The British Academy of Film and Television Arts (BAFTA) managed to stage its glitzy Film Awards in February at the Royal Albert Hall with legions of celebrities just before the coronavirus lockdown, but its Television Awards on Friday will be a very different affair.
Gone is the traditional red carpet. This year’s event is a virtual ceremony, which will be hosted from an audience-free studio by comedian, filmmaker and actor Richard Ayoade (“Travel Man,” “The IT Crowd”).
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Even if it’s not possible for all the nominees and the TV industry to gather in person on the night, BAFTA chair Krishnendu Majumdar — who took over in June from producer Pippa Harris — says it’s important for BAFTA to “celebrate the brilliance and the importance of television” during the COVID-19 pandemic and lockdown.
The co-founder of Me+You Productions, Majumdar is currently producing a new series of Dominic Savage’s drama anthology, “I Am,” starring Suranne Jones and Ashley Walters, for Channel 4, which goes into production on Monday. He was previously a showrunner on the BAFTA-nominated hit global franchise “An Idiot Abroad.”
“Especially at the moment, with what we are living through, television really brings people together,” says Majumdar. “TV is one of the most dominant cultural forms in the world today. Long form TV drama has, I think, taken over from the novel in terms of storytelling.”
On hand at Friday’s virtual BAFTA TV Awards will be talent including Adrian Lester, Daisy Edgar-Jones, Paul Mescal and Nina Sosanya to help announce this year’s winners, while the likes of Jeff Goldblum, Chris O’Dowd, David Tennant and Kermit the Frog will present awards via video link.
As with the BAFTA Craft Awards, held earlier this month, the winners will provide pre-recorded acceptance speeches. Frontrunners for this year BAFTAs, considered the U.K.’s premier TV awards, include “Chernobyl,” “Fleabag,” “The Crown,” “Giri/Haji” and “The Virtues.”
Actor, writer and producer Idris Elba will also receive the Special Award, one of BAFTA’s highest accolades, to mark his career and his championing of diversity and new talent.
Majumdar notes that BAFTA’s pivot to a virtual ceremony has had a number of positive benefits, with the organization working hard to produce a range of activities to “make it special.”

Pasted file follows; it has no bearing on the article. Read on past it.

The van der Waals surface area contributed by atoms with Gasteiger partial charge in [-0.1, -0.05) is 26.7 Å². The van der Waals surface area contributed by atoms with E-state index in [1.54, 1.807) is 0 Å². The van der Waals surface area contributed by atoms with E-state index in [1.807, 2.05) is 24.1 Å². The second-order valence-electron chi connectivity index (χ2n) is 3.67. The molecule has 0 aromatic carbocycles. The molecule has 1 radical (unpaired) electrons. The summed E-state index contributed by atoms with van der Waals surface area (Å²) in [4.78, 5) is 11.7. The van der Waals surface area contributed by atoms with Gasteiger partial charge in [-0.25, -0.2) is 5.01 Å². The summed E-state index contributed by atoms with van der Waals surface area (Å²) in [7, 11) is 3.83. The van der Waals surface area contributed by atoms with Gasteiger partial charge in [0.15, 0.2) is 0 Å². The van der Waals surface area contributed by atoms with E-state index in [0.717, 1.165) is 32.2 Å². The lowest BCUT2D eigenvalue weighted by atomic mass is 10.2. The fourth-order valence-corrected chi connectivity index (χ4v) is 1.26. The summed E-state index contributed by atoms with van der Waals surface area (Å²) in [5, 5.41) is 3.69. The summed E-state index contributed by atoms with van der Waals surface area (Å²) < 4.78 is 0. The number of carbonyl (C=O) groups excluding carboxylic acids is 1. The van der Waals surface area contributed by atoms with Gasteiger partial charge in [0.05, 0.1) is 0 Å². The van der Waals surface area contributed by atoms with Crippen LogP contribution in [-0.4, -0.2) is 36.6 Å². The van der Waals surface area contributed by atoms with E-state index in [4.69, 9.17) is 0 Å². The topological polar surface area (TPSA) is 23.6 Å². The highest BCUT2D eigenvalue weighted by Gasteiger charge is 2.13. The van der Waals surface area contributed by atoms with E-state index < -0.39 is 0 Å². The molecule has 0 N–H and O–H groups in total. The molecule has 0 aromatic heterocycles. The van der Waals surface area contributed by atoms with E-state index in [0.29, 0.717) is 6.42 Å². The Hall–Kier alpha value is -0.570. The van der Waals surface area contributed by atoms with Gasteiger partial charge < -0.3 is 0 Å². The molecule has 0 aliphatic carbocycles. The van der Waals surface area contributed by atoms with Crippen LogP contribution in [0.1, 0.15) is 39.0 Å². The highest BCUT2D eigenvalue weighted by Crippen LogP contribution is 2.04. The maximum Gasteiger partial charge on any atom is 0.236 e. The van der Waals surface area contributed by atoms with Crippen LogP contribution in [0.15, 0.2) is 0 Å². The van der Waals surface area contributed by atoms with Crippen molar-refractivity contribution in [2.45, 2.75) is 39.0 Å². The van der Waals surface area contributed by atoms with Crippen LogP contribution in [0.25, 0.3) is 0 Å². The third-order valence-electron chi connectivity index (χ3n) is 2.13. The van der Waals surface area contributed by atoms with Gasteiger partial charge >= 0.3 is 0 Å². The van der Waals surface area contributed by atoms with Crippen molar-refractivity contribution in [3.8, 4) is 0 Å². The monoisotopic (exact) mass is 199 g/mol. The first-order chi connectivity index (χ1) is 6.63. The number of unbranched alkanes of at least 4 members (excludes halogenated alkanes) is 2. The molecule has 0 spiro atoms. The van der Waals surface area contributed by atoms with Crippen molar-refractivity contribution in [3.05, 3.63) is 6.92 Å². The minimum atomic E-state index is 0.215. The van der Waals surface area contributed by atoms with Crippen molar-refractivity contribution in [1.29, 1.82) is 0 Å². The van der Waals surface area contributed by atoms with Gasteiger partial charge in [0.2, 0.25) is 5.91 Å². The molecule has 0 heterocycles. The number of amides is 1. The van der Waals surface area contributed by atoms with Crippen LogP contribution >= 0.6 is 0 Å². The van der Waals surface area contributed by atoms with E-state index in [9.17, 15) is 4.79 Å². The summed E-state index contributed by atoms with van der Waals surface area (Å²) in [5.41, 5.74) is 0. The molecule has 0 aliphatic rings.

For example, photographer Rankin directed BAFTA’s first virtual photo shoot of this year’s nominees. The pictures were released Thursday and have been widely picked up in the media. The socially distanced shoot took place in each of the nominees’ homes via a series of video calls, with the help of their families and friends. They include “Doctor Foster” star Suranne Jones who is pictured reading a newspaper in an armchair in her garden shed, and “The Virtues” actor Stephen Graham leaping in the air from a trampoline. “They’re brilliant pictures,” says Majumdar. “We’re trying to make up for not having a red carpet.”
Ahead of the ceremony, which airs on BBC One in the U.K. at 7pm BST, comedian Tom Allen is hosting the “Virgin Media BAFTA TV Pre-Show,” which will stream live on BAFTA’s social channels on YouTube, Twitter and Facebook from 6pm. Taking the place of the traditional red carpet program, the show will feature interviews with nominees and guest presenters, including Jodie Comer, Glenda Jackson and Stacey Dooley.
Majumdar also flags up a series of free online masterclasses and craft sessions with nominees that BAFTA has produced ahead of the awards. Usually these would take place behind closed doors, but they have been made publicly available. “We’ve reached bigger audiences by pivoting to be online,” says Majumdar. “It’s a real opportunity for us to connect with people.”
This year’s event also takes place amid an ongoing review at BAFTA to improve representation in its awards, after widespread criticism for a lack of diversity in this year’s Film Awards.
Majumdar says BAFTA’s “root and branch” diversity review covers the film, TV and games awards, and will report in September.
In the meantime, the executive says he’s “encouraged” by the diversity of the TV Awards, pointing out that 36% of the performance nominees are from diverse backgrounds, which is significantly up on 14% last year. “There’s real progress and encouragement there. It’s really important that our awards reflect society.”
He notes, however, that there is “more work to be done” in diversity around the TV Craft Awards.
He also addresses criticism about the lack of diversity in BAFTA’s factual television category, which was flagged up earlier this year by industry network We are Doc Women.
The nominations for the BAFTA TV factual director category are an all-male affair. For the second year in succession, not a single woman has been nominated in the category.
Majumdar says he has met with We Are Doc Women to discuss the issue. “We are really looking at the other barriers to other diversity [within] the Television Awards, and what we can do,” he says, adding that it is important to “encourage and engage with the industry” on the issue. He also cites direct interventions that BAFTA is making to improve representation, pointing to the BAFTA Elevate scheme, which aims to elevate individuals from under-represented groups.
“There is more work to be done, but we are in the midst of it, and we are really serious about it,” says Majumdar.
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